David Remnick (New Yorker): …. ‘Leading from behind’ …. The phrase ricocheted from one Murdoch-owned editorial page and television studio to the next; Obama was daily pilloried as a timorous pretender who, out of a misbegotten sense of liberal guilt, unearned self-regard, and downright unpatriotic acceptance of fading national glory, had handed over the steering wheel of global leadership to the Élysée Palace.
We were, as Mitt Romney put it, “following the French into Libya.” The President was “dithering,” Sarah Palin declared. John McCain wanted boots on the ground. ….. Rick Perry, for his part, shot an elephant in his pajamas.
Six months later, as Libyans rejoice at the prospect of a world without an unhinged despot, many of Obama’s critics still view a President who rid the world of Osama bin Laden (something that George Bush failed to do) and helped bring down Muammar Qaddafi (something that Ronald Reagan failed to do) as supinely selling out American power.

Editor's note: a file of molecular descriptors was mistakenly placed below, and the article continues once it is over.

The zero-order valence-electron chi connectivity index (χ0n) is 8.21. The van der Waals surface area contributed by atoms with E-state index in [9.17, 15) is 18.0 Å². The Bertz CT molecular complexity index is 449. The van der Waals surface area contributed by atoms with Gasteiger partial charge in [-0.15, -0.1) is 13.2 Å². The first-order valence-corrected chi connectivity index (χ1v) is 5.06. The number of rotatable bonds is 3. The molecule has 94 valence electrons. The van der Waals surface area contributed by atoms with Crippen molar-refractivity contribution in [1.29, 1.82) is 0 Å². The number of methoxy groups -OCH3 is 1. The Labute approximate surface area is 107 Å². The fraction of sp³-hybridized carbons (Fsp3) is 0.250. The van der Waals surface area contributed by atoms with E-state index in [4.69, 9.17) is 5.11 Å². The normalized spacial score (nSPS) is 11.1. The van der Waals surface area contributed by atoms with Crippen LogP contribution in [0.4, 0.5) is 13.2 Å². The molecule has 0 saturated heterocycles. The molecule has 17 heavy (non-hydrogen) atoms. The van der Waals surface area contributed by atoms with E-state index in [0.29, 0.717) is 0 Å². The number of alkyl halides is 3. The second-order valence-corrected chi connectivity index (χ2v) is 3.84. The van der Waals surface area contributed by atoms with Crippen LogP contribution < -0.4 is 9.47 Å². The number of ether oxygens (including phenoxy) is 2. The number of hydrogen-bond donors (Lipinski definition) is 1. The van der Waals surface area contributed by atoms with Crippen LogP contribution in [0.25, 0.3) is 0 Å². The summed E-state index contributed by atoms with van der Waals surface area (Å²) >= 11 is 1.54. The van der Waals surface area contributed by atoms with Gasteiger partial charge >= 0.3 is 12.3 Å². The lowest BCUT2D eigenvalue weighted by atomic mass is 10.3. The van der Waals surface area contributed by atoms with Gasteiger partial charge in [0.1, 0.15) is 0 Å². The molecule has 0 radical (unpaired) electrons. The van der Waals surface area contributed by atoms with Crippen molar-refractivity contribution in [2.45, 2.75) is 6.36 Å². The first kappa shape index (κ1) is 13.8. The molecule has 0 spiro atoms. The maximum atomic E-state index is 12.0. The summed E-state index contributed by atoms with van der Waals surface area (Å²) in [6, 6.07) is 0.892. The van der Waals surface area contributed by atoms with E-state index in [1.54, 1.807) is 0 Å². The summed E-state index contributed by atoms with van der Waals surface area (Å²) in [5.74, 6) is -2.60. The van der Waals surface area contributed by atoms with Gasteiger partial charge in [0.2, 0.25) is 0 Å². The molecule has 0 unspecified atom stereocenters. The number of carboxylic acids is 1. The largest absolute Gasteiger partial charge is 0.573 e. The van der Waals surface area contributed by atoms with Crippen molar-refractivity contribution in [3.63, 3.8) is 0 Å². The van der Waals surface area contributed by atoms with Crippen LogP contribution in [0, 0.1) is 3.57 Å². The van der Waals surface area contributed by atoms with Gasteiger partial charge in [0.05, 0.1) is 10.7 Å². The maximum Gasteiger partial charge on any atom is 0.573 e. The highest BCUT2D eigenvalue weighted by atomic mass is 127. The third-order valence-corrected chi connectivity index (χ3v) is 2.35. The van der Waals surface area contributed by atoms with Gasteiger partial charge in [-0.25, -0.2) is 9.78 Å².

….. a more apt description, admittedly, would have been “leading from behind the scenes” ….
….. Nothing guarantees that Libya’s path will be straight and pacific …. But these emergent institutions were developed above all by Libyans, not by Ahmed Chalabi or the Central Intelligence Agency. They are indigenous; they have legitimacy.
….. The trouble with so much of the conservative critique of Obama’s foreign policy is that it cares less about outcomes than about the assertion of America’s power and the affirmation of its glory. In the case of Libya, Obama led from a place of no glory, and, in the eyes of his critics, no results could ever vindicate such a strategy. Yet a calculated modesty can augment a nation’s true influence. Obama would not be the first statesman to realize that it can be easier to win if you don’t need to trumpet your victory.
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